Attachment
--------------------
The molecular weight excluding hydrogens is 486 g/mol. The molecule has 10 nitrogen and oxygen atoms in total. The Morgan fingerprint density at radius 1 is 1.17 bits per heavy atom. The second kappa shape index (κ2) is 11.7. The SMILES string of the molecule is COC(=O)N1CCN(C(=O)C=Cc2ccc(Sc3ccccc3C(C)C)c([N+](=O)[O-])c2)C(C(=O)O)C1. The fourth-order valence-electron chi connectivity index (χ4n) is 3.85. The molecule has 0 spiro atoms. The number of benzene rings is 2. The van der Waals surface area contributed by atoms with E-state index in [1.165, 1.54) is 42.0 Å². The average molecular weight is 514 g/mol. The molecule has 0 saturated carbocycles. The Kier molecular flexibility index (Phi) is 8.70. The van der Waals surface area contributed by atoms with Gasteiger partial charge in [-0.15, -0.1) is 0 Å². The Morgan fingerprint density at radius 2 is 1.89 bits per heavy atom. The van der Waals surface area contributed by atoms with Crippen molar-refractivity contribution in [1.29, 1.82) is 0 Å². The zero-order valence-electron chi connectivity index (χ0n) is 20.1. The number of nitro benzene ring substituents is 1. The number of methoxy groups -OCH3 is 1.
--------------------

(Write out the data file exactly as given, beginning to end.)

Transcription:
The molecular weight excluding hydrogens is 486 g/mol. The molecule has 10 nitrogen and oxygen atoms in total. The Morgan fingerprint density at radius 1 is 1.17 bits per heavy atom. The second kappa shape index (κ2) is 11.7. The SMILES string of the molecule is COC(=O)N1CCN(C(=O)C=Cc2ccc(Sc3ccccc3C(C)C)c([N+](=O)[O-])c2)C(C(=O)O)C1. The fourth-order valence-electron chi connectivity index (χ4n) is 3.85. The molecule has 0 spiro atoms. The number of benzene rings is 2. The van der Waals surface area contributed by atoms with E-state index in [1.165, 1.54) is 42.0 Å². The average molecular weight is 514 g/mol. The molecule has 0 saturated carbocycles. The Kier molecular flexibility index (Phi) is 8.70. The van der Waals surface area contributed by atoms with Gasteiger partial charge in [-0.15, -0.1) is 0 Å². The Morgan fingerprint density at radius 2 is 1.89 bits per heavy atom. The van der Waals surface area contributed by atoms with Crippen molar-refractivity contribution in [1.29, 1.82) is 0 Å². The zero-order valence-electron chi connectivity index (χ0n) is 20.1. The number of nitro benzene ring substituents is 1. The number of methoxy groups -OCH3 is 1.